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    Article Last Updated: ? ... Study: Global future bleak Severe climate changes will create a very different Earth, scientists say By Ian Hoffman, STAFF WRITER
    Message 1 of 1 , Nov 4, 2005
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      Article Last Updated: ?
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      Study: Global future bleak
      Severe climate changes will create a very different Earth, scientists
      say
      By Ian Hoffman, STAFF WRITER
      Inside Bay Area

      If humanity taps all known oil, gas and coal reserves for energy,
      plants and oceans will have trouble absorbing the growing carbon
      dioxide in the atmosphere, and temperatures will soar beyond current
      projections, virtually eliminating tundra, sea ice and cold climate
      forests, according to a study by Lawrence Livermore Lab researchers.
      Scientists there asked supercomputers to simulate the complete
      burnout of all fossil fuels and the resulting changes in climate
      through 2300, two centuries longer than almost any other climate
      study.

      What they found was a dramatically changed world, with temperatures
      rising an average of 14.5 degrees worldwide and 68 degrees or more in
      polar regions.

      Bala Govindasamy, a Livermore atmospheric scientist and lead author
      of the study, said the simulation is highly conservative: It probably
      overestimates the ability of plants to absorb carbon dioxide and so
      underestimates the climate change.

      "So the reality may be worse," he said. "We may not have seen the
      climate change today, but if we continue to emit fossil fuels as
      usual, I think we are headed for real severe climate consequences,
      and the sooner we take action, the better."

      The greatest warming occurs in the next century, beyond the time
      frame for most climate projections, when carbon dioxide levels in the
      atmosphere reach 1,000 parts per million, or nearly four times pre-
      industrial concentrations, in about 2140, then peak in 2300 at

      1,438 parts per million.

      Scientists are uncertain how well societies can adapt to a doubling
      or tripling of carbon dioxide, but there is growing consensus that a
      quadrupling would pose major challenges.

      "We don't even want to get close to 1,000," said physicist Steven
      Chu, director of Lawrence Berkeley National Laboratory. "That's a
      disaster."

      Such a scenario could come sooner than Livermore's simulation
      indicates. The model is highly sophisticated, a product of one of
      only about a half-dozen research teams worldwide that have built a
      full representation of the Earth's climate, soils, vegetation and
      oceans.

      "The ecosystems actually move," Govindasamy said. "The land ice in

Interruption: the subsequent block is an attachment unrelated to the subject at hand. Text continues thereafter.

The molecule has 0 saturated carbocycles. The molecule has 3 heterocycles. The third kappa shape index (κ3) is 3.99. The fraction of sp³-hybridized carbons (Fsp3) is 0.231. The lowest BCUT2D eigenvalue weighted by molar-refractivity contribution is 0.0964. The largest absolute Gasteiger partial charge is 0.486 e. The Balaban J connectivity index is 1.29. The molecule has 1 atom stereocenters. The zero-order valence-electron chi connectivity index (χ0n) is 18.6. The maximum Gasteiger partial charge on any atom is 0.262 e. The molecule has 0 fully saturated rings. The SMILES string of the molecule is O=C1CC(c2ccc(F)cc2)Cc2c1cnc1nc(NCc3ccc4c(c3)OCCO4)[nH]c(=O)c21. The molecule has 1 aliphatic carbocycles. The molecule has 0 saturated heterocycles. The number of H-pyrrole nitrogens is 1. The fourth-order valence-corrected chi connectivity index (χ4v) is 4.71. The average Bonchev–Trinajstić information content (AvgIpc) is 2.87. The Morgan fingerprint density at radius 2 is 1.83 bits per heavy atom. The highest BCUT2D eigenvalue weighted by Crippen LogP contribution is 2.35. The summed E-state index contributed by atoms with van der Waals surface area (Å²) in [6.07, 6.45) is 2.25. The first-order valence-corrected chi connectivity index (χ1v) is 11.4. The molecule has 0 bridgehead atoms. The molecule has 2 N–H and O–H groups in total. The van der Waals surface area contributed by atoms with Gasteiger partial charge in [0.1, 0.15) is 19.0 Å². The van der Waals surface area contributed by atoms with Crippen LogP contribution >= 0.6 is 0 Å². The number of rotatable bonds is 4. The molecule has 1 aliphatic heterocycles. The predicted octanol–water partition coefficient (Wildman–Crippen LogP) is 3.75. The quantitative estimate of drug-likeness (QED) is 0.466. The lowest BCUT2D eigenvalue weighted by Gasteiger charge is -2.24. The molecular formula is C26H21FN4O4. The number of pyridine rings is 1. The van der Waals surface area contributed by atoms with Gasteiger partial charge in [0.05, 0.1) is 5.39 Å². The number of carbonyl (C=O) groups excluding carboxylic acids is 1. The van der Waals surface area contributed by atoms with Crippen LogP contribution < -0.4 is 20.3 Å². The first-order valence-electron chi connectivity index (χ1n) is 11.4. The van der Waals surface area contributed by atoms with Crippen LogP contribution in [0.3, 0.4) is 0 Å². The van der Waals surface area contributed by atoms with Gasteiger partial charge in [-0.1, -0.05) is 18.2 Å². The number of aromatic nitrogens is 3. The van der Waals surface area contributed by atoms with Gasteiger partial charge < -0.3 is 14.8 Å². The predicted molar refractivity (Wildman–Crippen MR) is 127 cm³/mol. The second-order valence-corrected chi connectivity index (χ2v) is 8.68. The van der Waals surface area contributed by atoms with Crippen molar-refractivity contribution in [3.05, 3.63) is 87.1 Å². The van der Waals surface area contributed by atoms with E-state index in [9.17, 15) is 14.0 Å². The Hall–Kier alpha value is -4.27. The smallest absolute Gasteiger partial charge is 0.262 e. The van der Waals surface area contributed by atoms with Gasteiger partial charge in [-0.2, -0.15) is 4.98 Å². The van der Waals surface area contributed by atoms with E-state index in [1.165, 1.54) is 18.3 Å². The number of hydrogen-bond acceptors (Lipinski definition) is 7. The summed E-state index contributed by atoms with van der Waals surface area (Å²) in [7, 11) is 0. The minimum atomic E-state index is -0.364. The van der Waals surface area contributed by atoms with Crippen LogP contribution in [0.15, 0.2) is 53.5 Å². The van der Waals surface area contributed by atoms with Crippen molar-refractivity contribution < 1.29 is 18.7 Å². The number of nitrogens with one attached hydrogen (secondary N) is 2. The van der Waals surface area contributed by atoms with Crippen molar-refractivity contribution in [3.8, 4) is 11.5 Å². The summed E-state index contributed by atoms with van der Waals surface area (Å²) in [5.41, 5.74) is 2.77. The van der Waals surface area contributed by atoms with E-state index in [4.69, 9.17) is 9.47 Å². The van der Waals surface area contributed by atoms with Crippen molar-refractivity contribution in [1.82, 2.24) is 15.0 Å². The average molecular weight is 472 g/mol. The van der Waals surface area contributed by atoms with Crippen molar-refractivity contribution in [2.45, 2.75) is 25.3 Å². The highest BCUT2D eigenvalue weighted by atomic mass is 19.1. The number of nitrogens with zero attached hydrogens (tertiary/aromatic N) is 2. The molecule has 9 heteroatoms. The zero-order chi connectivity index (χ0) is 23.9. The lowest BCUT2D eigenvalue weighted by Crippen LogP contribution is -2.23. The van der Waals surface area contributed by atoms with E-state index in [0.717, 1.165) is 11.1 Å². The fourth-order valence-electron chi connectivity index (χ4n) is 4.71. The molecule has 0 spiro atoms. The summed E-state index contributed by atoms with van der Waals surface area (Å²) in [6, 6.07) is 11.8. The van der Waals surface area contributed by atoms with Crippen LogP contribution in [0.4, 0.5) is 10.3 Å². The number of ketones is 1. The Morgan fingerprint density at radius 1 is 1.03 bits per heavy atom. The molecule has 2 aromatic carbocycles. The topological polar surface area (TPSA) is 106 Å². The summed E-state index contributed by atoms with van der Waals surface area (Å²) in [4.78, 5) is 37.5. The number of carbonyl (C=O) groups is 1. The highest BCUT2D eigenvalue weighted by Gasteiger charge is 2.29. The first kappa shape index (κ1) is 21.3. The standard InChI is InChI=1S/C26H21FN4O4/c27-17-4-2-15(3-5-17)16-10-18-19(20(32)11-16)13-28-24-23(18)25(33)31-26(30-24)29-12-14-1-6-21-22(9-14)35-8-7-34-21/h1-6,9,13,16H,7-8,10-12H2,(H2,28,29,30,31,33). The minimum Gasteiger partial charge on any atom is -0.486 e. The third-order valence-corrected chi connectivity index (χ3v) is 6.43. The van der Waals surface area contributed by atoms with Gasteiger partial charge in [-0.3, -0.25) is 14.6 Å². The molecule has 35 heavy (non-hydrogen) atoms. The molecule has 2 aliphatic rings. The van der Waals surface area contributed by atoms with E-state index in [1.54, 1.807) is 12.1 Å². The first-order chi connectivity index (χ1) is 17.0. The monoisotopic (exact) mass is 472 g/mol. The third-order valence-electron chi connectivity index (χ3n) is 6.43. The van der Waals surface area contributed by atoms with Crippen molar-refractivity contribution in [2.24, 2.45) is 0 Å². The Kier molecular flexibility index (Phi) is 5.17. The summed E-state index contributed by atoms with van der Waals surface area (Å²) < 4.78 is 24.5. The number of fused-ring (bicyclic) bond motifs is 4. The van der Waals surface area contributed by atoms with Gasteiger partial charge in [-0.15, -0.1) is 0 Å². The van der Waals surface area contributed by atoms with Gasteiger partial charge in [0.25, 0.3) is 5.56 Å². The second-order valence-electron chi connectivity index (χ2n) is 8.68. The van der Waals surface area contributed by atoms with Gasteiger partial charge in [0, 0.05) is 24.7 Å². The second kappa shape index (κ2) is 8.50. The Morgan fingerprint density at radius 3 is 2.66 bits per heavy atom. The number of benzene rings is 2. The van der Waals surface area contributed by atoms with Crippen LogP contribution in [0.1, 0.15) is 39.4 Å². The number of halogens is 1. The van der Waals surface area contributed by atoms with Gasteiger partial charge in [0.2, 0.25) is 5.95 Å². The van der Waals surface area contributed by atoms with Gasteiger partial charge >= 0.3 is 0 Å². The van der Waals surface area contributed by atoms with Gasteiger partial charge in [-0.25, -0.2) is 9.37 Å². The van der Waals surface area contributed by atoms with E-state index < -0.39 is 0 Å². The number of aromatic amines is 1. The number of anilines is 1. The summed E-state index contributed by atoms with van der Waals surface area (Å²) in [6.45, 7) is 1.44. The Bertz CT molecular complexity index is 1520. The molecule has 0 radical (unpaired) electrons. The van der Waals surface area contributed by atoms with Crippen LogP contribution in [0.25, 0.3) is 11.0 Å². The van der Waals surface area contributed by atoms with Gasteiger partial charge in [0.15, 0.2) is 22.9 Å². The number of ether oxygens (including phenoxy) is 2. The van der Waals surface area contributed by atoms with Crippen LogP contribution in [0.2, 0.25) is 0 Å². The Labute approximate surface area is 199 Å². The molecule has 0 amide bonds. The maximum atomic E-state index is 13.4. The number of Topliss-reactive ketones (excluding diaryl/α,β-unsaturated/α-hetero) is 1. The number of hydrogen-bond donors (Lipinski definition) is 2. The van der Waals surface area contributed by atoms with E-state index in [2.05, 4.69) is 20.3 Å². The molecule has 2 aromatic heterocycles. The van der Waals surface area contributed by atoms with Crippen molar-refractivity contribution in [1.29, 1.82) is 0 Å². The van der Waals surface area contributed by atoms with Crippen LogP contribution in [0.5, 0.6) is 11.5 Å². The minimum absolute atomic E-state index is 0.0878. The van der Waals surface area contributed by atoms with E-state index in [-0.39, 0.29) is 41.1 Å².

the arctic completely disappears, and the tundra basically
      disappears."

      What takes its place are trees, not boreal forests, which retreat to
      only northern Siberia and Greenland, but expanding tropical and
      temperate forests that are fertilized by all the extra carbon dioxide
      in the air. Later this century especially, the model says trees are
      growing wildly and absorbing a large amount of carbon dioxide, as are
      the oceans.

      But the model assumes unlimited nutrients in the soil to feed all
      that growth.

      "At some point, the plants tend to run out of something else they
      need, either nitrogen or water," said Scott Doney, an atmospheric
      scientist at Woods Hole Oceanographic Institute who is developing a
      similar full, Earth system model with Inez Fung, a leading climate
      researcher at the University of California, Berkeley.

      If plant growth is limited as temperatures rise and the tropics
      become drier, then large tropical forests could die off and release
      their stored carbon dioxide to the atmosphere. The same could happen
      if peat deposits in tundra get both warm and dry, or if vegetation
      worldwide becomes dry enough for fires to release their carbon.

      If any of those occur, climate change will occur faster. If not, the
      absorption of carbon dioxide by the land and the oceans drops off
      anyway. Doney said the Livermore study "gives a sense of how bad the
      climate change could be" if humanity doesn't find new, cleaner energy
      sources.

      "The Earth is not going to clean up the carbon mess for us," he
      said. "We're going to have to do it or live with the consequences."


      Contact Ian Hoffman at ihoffman@...

      http://www.insidebayarea.com/portlet/article/html/fragments/print_arti
      cle.jsp?article=3182172

      http://tinyurl.com/743yq

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